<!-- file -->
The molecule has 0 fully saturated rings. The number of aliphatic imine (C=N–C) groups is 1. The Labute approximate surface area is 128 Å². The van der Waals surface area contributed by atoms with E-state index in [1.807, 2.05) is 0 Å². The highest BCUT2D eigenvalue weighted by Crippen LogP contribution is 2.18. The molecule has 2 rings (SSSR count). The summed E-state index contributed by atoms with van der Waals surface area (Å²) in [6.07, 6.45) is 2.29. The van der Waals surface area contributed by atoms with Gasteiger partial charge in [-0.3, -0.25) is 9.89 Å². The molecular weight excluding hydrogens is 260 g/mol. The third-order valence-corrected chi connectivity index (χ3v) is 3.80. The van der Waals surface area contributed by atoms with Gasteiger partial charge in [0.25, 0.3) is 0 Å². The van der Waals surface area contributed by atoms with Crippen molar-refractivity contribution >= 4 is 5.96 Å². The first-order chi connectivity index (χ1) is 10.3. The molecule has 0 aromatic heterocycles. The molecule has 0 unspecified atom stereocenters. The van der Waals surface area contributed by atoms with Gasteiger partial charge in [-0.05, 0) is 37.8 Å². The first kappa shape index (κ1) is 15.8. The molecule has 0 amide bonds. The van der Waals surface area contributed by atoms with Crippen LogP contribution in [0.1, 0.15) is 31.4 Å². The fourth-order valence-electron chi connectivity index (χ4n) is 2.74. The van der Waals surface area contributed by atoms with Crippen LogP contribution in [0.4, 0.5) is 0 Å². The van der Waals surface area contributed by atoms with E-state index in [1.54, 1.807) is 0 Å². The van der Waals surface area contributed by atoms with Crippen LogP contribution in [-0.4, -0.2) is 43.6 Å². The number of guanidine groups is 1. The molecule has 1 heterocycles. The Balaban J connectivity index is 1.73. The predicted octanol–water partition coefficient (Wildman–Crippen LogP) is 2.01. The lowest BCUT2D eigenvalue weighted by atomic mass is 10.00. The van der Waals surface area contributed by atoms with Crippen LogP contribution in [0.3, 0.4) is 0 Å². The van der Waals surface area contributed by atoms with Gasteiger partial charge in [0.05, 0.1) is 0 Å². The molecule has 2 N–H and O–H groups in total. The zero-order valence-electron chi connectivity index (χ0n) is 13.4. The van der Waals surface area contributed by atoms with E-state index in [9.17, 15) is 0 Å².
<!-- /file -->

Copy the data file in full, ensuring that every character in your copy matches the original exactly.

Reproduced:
The molecule has 0 fully saturated rings. The number of aliphatic imine (C=N–C) groups is 1. The Labute approximate surface area is 128 Å². The van der Waals surface area contributed by atoms with E-state index in [1.807, 2.05) is 0 Å². The highest BCUT2D eigenvalue weighted by Crippen LogP contribution is 2.18. The molecule has 2 rings (SSSR count). The summed E-state index contributed by atoms with van der Waals surface area (Å²) in [6.07, 6.45) is 2.29. The van der Waals surface area contributed by atoms with Gasteiger partial charge in [-0.3, -0.25) is 9.89 Å². The molecular weight excluding hydrogens is 260 g/mol. The third-order valence-corrected chi connectivity index (χ3v) is 3.80. The van der Waals surface area contributed by atoms with Gasteiger partial charge in [0.25, 0.3) is 0 Å². The van der Waals surface area contributed by atoms with Crippen molar-refractivity contribution >= 4 is 5.96 Å². The first-order chi connectivity index (χ1) is 10.3. The molecule has 0 aromatic heterocycles. The molecule has 0 unspecified atom stereocenters. The van der Waals surface area contributed by atoms with Gasteiger partial charge in [-0.05, 0) is 37.8 Å². The first kappa shape index (κ1) is 15.8. The molecule has 0 amide bonds. The van der Waals surface area contributed by atoms with Crippen LogP contribution in [0.1, 0.15) is 31.4 Å². The fourth-order valence-electron chi connectivity index (χ4n) is 2.74. The van der Waals surface area contributed by atoms with Crippen LogP contribution in [0.4, 0.5) is 0 Å². The van der Waals surface area contributed by atoms with E-state index in [1.54, 1.807) is 0 Å². The van der Waals surface area contributed by atoms with Crippen LogP contribution in [-0.4, -0.2) is 43.6 Å². The number of guanidine groups is 1. The molecule has 1 heterocycles. The Balaban J connectivity index is 1.73. The predicted octanol–water partition coefficient (Wildman–Crippen LogP) is 2.01. The lowest BCUT2D eigenvalue weighted by atomic mass is 10.00. The van der Waals surface area contributed by atoms with Crippen LogP contribution in [0.3, 0.4) is 0 Å². The van der Waals surface area contributed by atoms with Gasteiger partial charge in [0.05, 0.1) is 0 Å². The molecule has 2 N–H and O–H groups in total. The zero-order valence-electron chi connectivity index (χ0n) is 13.4. The van der Waals surface area contributed by atoms with E-state index in [9.17, 15) is 0 Å².